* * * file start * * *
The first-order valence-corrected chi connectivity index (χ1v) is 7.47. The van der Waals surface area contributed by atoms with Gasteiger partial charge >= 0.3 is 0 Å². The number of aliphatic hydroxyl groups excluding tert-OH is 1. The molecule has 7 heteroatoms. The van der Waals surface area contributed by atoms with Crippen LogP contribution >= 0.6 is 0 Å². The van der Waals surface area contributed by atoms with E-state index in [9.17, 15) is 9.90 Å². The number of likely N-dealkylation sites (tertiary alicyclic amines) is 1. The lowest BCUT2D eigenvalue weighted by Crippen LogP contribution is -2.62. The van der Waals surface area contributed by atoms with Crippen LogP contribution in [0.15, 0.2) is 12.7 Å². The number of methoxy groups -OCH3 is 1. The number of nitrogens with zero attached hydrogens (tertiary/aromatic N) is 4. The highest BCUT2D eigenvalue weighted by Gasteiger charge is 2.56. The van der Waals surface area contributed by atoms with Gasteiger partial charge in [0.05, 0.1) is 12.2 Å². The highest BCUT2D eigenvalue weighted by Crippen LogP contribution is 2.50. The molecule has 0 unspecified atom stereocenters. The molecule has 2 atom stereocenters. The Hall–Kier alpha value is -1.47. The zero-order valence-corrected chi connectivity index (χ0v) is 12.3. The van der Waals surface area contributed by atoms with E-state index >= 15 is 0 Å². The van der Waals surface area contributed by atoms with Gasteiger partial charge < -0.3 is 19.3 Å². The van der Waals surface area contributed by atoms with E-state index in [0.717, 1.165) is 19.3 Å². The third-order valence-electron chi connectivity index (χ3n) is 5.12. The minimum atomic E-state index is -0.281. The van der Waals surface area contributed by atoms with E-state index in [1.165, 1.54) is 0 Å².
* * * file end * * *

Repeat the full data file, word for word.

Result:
The first-order valence-corrected chi connectivity index (χ1v) is 7.47. The van der Waals surface area contributed by atoms with Gasteiger partial charge >= 0.3 is 0 Å². The number of aliphatic hydroxyl groups excluding tert-OH is 1. The molecule has 7 heteroatoms. The van der Waals surface area contributed by atoms with Crippen LogP contribution >= 0.6 is 0 Å². The van der Waals surface area contributed by atoms with E-state index in [9.17, 15) is 9.90 Å². The number of likely N-dealkylation sites (tertiary alicyclic amines) is 1. The lowest BCUT2D eigenvalue weighted by Crippen LogP contribution is -2.62. The van der Waals surface area contributed by atoms with Crippen LogP contribution in [0.15, 0.2) is 12.7 Å². The number of methoxy groups -OCH3 is 1. The number of nitrogens with zero attached hydrogens (tertiary/aromatic N) is 4. The highest BCUT2D eigenvalue weighted by Gasteiger charge is 2.56. The van der Waals surface area contributed by atoms with Gasteiger partial charge in [0.05, 0.1) is 12.2 Å². The highest BCUT2D eigenvalue weighted by Crippen LogP contribution is 2.50. The molecule has 0 unspecified atom stereocenters. The molecule has 2 atom stereocenters. The Hall–Kier alpha value is -1.47. The zero-order valence-corrected chi connectivity index (χ0v) is 12.3. The van der Waals surface area contributed by atoms with E-state index >= 15 is 0 Å². The van der Waals surface area contributed by atoms with Gasteiger partial charge < -0.3 is 19.3 Å². The van der Waals surface area contributed by atoms with E-state index in [0.717, 1.165) is 19.3 Å². The third-order valence-electron chi connectivity index (χ3n) is 5.12. The minimum atomic E-state index is -0.281. The van der Waals surface area contributed by atoms with E-state index in [1.165, 1.54) is 0 Å².